On deschooling's impact on technical skills

One of the first kids in my school, she's 19 years old. She's bright as hell, never been to a class for anything?homeschooled, deschooled her whole life. She wants to go into kinesiology and human biomechanics at Langara.

She started a new round of courses this semester and she's doing fantastic. It's a big commitment to go to college. She [didn't] want to screw it up, so she went and got the course textbooks and started reading them and did all the background because she wanted to do it…. And whatever she needed to do to make it happen, she did. Easily and simply.

Everybody wants to be grow up to be capable people. Everybody wants knowledge, everybody wants skills, everybody wants to be respected, everybody wants to be able to do things. The idea that somehow unless we jam kids and force them into a curriculum day after day after day they'll grow up to be stupid and lazy is just not true…. People have desires, people have dreams for the world, and it's not just to sit around and play banjo in a corner.

On the lie of "learning disabilities"

The guy who invented Ritalin called it the "sit down and shut up" drug. What you see parents and teachers who are so stuck institutionally, that when kids don't adapt or don't thrive in the school system, they have to disease-ify it. So you've got Oppositional Defiance Disorder. So what it that? Is it a disorder? No, it's naming a certain number of behaviours and disease-ifying them, which is absurd. People don't have Oppositional Defiance Disorder. That means they're pissy or they're obnoxious.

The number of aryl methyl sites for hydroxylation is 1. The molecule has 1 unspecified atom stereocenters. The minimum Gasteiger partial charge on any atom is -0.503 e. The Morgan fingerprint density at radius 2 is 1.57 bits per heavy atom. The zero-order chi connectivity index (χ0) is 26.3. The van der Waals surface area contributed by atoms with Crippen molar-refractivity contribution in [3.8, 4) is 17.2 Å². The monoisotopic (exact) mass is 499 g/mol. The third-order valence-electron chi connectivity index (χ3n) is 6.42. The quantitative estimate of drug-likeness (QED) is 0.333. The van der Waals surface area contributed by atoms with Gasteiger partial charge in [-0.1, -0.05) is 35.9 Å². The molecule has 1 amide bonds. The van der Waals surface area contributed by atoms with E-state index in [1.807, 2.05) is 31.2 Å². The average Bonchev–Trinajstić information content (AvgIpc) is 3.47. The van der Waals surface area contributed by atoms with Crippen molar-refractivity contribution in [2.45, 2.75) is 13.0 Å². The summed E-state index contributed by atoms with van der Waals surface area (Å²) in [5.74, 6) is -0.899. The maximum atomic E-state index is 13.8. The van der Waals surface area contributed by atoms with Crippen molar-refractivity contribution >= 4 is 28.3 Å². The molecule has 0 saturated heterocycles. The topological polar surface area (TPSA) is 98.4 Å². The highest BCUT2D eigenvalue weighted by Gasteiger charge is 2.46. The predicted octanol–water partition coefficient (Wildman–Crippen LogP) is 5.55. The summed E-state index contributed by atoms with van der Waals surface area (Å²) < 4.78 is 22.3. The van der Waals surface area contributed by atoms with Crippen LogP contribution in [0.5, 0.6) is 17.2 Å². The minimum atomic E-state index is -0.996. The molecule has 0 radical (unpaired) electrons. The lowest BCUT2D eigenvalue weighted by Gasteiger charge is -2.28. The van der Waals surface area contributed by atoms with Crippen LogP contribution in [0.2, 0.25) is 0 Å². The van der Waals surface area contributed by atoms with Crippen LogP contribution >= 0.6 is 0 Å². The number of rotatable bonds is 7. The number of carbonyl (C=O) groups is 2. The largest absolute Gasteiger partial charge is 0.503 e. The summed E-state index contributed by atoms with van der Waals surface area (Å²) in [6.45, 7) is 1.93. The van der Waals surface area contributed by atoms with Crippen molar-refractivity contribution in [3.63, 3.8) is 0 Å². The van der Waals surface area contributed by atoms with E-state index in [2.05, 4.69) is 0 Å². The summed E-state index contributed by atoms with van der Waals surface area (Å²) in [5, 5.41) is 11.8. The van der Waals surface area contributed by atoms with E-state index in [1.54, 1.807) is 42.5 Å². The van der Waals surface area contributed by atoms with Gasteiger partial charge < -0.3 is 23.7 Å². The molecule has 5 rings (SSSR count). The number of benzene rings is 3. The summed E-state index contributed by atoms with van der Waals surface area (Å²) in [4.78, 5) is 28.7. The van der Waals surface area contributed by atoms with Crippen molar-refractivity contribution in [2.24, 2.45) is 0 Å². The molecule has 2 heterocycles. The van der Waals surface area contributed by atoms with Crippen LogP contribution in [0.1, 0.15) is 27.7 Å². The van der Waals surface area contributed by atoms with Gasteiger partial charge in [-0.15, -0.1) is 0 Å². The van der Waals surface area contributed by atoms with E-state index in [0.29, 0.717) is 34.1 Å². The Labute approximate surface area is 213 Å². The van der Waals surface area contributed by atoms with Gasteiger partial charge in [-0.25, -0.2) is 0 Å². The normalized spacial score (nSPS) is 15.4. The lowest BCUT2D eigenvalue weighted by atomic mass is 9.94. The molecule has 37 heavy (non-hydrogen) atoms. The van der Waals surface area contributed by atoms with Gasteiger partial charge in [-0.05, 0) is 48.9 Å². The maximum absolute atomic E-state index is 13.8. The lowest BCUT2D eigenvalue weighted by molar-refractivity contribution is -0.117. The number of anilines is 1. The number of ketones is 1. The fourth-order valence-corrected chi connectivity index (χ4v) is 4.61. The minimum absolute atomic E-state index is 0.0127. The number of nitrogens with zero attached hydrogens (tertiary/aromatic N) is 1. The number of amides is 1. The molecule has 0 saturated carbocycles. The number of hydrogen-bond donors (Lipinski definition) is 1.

It doesn't mean that everybody's a beautiful little flower. People are pains in the asses and they're slow and they're weird and they're hyper. But to disease-ify it and then to pharmaceutically treat it or professionally treat it, I just think is absurdity….

There's always one little guy who's rolling around, fidgeting, picking and throwing stuff and bugging people. Has he got ADHD [Attention Deficit and Hyperactivity Disorder]? No, he hasn't got that. He's just hyper…. You've got to figure out what the hell is going on with that kid and figure out what circumstances are going to cause him to thrive. And that's complicated. And you can't do it when you've got 30 other kids.

On providing structure for the world's Lisa Simpsons